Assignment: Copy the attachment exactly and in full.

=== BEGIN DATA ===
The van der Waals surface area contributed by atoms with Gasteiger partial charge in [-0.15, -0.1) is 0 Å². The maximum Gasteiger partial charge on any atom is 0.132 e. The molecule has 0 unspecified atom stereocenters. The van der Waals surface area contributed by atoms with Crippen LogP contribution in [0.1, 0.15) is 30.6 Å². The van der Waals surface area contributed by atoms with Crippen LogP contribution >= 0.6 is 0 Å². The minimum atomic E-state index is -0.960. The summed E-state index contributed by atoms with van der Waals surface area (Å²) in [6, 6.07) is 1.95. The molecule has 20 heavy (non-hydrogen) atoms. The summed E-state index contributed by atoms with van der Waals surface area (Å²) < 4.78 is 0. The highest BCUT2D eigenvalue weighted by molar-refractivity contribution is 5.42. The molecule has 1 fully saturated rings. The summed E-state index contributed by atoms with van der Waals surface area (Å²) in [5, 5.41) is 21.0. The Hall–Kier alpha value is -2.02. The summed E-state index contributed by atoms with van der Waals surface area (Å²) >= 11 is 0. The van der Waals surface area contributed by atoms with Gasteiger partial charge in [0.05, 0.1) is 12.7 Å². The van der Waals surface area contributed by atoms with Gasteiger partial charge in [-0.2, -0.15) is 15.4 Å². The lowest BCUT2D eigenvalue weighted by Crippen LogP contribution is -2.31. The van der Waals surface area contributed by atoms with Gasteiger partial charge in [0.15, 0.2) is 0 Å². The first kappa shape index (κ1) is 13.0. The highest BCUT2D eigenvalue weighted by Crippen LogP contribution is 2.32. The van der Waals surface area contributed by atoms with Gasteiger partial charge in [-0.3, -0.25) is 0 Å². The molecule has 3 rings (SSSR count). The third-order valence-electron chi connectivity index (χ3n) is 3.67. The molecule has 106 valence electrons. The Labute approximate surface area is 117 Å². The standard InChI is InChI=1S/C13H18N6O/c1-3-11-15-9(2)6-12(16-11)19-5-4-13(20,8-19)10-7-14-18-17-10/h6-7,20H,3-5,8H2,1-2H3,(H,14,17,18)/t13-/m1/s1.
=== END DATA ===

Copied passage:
The van der Waals surface area contributed by atoms with Gasteiger partial charge in [-0.15, -0.1) is 0 Å². The maximum Gasteiger partial charge on any atom is 0.132 e. The molecule has 0 unspecified atom stereocenters. The van der Waals surface area contributed by atoms with Crippen LogP contribution in [0.1, 0.15) is 30.6 Å². The van der Waals surface area contributed by atoms with Crippen LogP contribution >= 0.6 is 0 Å². The minimum atomic E-state index is -0.960. The summed E-state index contributed by atoms with van der Waals surface area (Å²) in [6, 6.07) is 1.95. The molecule has 20 heavy (non-hydrogen) atoms. The summed E-state index contributed by atoms with van der Waals surface area (Å²) < 4.78 is 0. The highest BCUT2D eigenvalue weighted by molar-refractivity contribution is 5.42. The molecule has 1 fully saturated rings. The summed E-state index contributed by atoms with van der Waals surface area (Å²) in [5, 5.41) is 21.0. The Hall–Kier alpha value is -2.02. The summed E-state index contributed by atoms with van der Waals surface area (Å²) >= 11 is 0. The van der Waals surface area contributed by atoms with Gasteiger partial charge in [0.05, 0.1) is 12.7 Å². The van der Waals surface area contributed by atoms with Gasteiger partial charge in [-0.2, -0.15) is 15.4 Å². The lowest BCUT2D eigenvalue weighted by Crippen LogP contribution is -2.31. The van der Waals surface area contributed by atoms with Gasteiger partial charge in [0.15, 0.2) is 0 Å². The first kappa shape index (κ1) is 13.0. The highest BCUT2D eigenvalue weighted by Crippen LogP contribution is 2.32. The van der Waals surface area contributed by atoms with Gasteiger partial charge in [-0.3, -0.25) is 0 Å². The molecule has 3 rings (SSSR count). The third-order valence-electron chi connectivity index (χ3n) is 3.67. The molecule has 106 valence electrons. The Labute approximate surface area is 117 Å². The standard InChI is InChI=1S/C13H18N6O/c1-3-11-15-9(2)6-12(16-11)19-5-4-13(20,8-19)10-7-14-18-17-10/h6-7,20H,3-5,8H2,1-2H3,(H,14,17,18)/t13-/m1/s1.